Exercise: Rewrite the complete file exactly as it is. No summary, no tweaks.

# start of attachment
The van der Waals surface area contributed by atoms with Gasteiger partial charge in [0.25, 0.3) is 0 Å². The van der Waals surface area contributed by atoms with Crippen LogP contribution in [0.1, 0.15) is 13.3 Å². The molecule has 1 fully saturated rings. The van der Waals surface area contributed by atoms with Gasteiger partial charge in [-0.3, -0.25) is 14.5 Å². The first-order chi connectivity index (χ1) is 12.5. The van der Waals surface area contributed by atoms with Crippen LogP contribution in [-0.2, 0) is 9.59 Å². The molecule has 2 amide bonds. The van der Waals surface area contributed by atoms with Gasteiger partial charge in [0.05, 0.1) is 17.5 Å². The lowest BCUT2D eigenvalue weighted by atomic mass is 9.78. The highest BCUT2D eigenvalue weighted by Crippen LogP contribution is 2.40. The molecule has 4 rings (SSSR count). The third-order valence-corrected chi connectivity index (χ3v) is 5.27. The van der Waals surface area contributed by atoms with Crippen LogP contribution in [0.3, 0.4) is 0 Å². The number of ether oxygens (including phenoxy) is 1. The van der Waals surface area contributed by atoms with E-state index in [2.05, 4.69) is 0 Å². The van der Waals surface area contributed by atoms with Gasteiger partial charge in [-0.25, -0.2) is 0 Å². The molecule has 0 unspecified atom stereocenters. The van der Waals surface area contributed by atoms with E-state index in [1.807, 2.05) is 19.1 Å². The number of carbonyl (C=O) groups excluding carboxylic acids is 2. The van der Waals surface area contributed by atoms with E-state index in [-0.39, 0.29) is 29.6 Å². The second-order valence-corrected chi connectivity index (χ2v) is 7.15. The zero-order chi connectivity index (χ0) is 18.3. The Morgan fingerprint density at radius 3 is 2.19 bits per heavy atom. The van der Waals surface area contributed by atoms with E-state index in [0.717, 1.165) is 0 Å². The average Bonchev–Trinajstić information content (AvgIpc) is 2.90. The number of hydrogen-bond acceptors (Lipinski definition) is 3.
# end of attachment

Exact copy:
The van der Waals surface area contributed by atoms with Gasteiger partial charge in [0.25, 0.3) is 0 Å². The van der Waals surface area contributed by atoms with Crippen LogP contribution in [0.1, 0.15) is 13.3 Å². The molecule has 1 fully saturated rings. The van der Waals surface area contributed by atoms with Gasteiger partial charge in [-0.3, -0.25) is 14.5 Å². The first-order chi connectivity index (χ1) is 12.5. The van der Waals surface area contributed by atoms with Crippen LogP contribution in [-0.2, 0) is 9.59 Å². The molecule has 2 amide bonds. The van der Waals surface area contributed by atoms with Gasteiger partial charge in [0.05, 0.1) is 17.5 Å². The lowest BCUT2D eigenvalue weighted by atomic mass is 9.78. The highest BCUT2D eigenvalue weighted by Crippen LogP contribution is 2.40. The molecule has 4 rings (SSSR count). The third-order valence-corrected chi connectivity index (χ3v) is 5.27. The van der Waals surface area contributed by atoms with Crippen LogP contribution in [0.3, 0.4) is 0 Å². The number of ether oxygens (including phenoxy) is 1. The van der Waals surface area contributed by atoms with E-state index in [2.05, 4.69) is 0 Å². The van der Waals surface area contributed by atoms with Gasteiger partial charge in [-0.25, -0.2) is 0 Å². The molecule has 0 unspecified atom stereocenters. The van der Waals surface area contributed by atoms with E-state index in [1.807, 2.05) is 19.1 Å². The number of carbonyl (C=O) groups excluding carboxylic acids is 2. The van der Waals surface area contributed by atoms with E-state index in [-0.39, 0.29) is 29.6 Å². The second-order valence-corrected chi connectivity index (χ2v) is 7.15. The zero-order chi connectivity index (χ0) is 18.3. The Morgan fingerprint density at radius 3 is 2.19 bits per heavy atom. The van der Waals surface area contributed by atoms with E-state index in [0.717, 1.165) is 0 Å². The average Bonchev–Trinajstić information content (AvgIpc) is 2.90. The number of hydrogen-bond acceptors (Lipinski definition) is 3.